So.....whatever, adjusting feeding schedule is relatively easy so imma keep doing it. :)
 

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I've read just the opposite that raised bowls may increase risk of bloat?
I had never heard that but Google shows VERY limited study of it. I would need to see more detail.

For instance if most people with large dogs feed with elevated bowls and X have bloat, then looking at dogs with bloat and most were fed elevated would reach flawed conclusions. It appears there's no trouble feeding at floor level so that might be the better option. I had always been told the opposite by my vet 30 years ago and it's never come up since. I'm going to try and ask my current vet next week and see what she says.

There are only two studies that study the effect of raised feeders on the risk of Gastric Dilatation Volvulus (GDV) and their findings conflict. Only one study found a significant effect of feeder height, with large and giant breeds fed from a raised feeder being at an increased risk of GDV floor fed dogs. However, these authors found that, where the feeder was raised, the height of the feeder that increased the GDV risk was affected by the size of the dog. Large breed dogs were more likely to develop a GDV if fed from a bowl ≤ 1 foot tall, whereas giant breed dogs were more likely to develop a GDV if fed from a bowl > 1 foot tall. No studies found that feeding from a raised feeder reduced the risk of GDV relative to feeding from the floor. Therefore, the safest option in the absence of further evidence is to advise that owners of ‘at risk’ dogs feed from a feeder on the floor. This may not reduce the risk of GDV, but there is no evidence to suggest that it will increase the risk.
 

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I am back to work this week. I had been working a few hours 2-3 days a week during the lockdown so she was semi-accustomed to be left alone for periods of time.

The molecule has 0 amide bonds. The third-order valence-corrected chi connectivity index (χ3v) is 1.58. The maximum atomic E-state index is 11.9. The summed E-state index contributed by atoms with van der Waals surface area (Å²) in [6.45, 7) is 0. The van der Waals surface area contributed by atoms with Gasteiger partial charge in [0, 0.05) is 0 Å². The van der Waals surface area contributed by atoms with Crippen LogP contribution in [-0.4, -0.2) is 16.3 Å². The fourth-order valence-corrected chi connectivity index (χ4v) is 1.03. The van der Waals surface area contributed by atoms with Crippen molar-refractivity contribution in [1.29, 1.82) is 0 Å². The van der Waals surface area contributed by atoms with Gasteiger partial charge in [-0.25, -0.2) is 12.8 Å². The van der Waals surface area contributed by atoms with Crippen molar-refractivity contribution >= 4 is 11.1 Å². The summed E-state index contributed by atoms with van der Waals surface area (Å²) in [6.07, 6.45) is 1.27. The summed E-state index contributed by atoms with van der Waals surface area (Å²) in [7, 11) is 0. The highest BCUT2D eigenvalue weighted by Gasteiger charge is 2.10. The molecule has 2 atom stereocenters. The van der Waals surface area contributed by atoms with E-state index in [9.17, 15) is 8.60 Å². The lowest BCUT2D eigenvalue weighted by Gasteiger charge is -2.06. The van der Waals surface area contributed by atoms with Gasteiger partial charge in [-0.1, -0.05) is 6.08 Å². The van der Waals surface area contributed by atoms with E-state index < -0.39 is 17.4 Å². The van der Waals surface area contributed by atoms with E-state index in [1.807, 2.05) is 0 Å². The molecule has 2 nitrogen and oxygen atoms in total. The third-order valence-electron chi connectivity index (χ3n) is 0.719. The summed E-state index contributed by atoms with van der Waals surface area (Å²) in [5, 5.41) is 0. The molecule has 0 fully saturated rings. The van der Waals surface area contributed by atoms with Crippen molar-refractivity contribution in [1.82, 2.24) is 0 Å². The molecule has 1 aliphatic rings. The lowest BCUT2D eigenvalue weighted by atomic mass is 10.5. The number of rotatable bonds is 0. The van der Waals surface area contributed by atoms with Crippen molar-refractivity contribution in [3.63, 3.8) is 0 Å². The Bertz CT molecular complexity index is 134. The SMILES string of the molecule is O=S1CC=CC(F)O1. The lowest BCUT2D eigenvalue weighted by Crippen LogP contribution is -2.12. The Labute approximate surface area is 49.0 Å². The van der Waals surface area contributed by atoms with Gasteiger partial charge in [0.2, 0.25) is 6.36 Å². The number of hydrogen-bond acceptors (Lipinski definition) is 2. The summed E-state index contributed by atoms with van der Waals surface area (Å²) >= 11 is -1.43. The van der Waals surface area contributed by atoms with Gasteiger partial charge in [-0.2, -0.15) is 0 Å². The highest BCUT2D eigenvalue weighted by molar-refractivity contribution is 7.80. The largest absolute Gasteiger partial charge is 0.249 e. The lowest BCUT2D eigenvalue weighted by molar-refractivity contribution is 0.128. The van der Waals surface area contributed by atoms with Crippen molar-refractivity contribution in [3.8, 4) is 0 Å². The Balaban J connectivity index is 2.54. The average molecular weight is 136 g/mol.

I set my alarm for 6.15. Up at 6.30. I'm very lucky for the most part she sleeps through the night. sometimes she needs to go out a bit earlier say 5am. Most nights are good though. I'm ready to go for a walk at 7am. we go to a park across the road. She chases ball/wubba/frisbe. we do a short walk. hang out a bit. back home at 8 when I make her brekkie. I go to work round 9am. currently I do 2 3hr shifts (building just reopened, great for puppies). back home at 12 till 2pm. we play, hang out, train and have lunch. back to work 2-5pm. Home and train. walk at 6, sometimes the beach/park/forest. She meets lots of people and dogs. Home and dinner. She gets a huge spurt of energy round 9pm goes a little wild in the house. Bed at 11pm.

I have never been a morning person so early starts have been really hard. But i always drag myself out of bed cause I know she is delighted to see me in the morning.
 

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At our most active my dogs get a walk during one half of the day and a training session the other (morning or afternoon).

Honestly we do not train daily. I'd say 3x a week is a fair guess. I try to be sure both dogs go to civilization once a week. For the lab it will still be with the purpose of exposure to something he will encounter as a service dog, or actual work.

For the shepherd it might be obedience practice in town for distraction, or just a walk in nearby town/city so he does not forget civilization.

This time of year, our outing may be dock practice. Or sometimes I track the shepherd away from home. "Home" is 60 acres so we hike here, and they have a huge yard they like to hang out in.

Both dogs come to work with me sometimes, and often are included in social hour with boarded dogs.

They are pretty easy going dogs...I don't try hard to satisfy them. Both ready with bells on to go do anythibg, both thrilled to train, both totally able to just be dogs and hang out and chase squirrels.

We have some swimming places around here too, often what we do on a hot day. They both really love to swim.

We were probably competing about once a month until covid, which meant a weekend camping.

We are super excited for some dock diving competitions this summer as so far all ob, rally and tracking has been cancelled.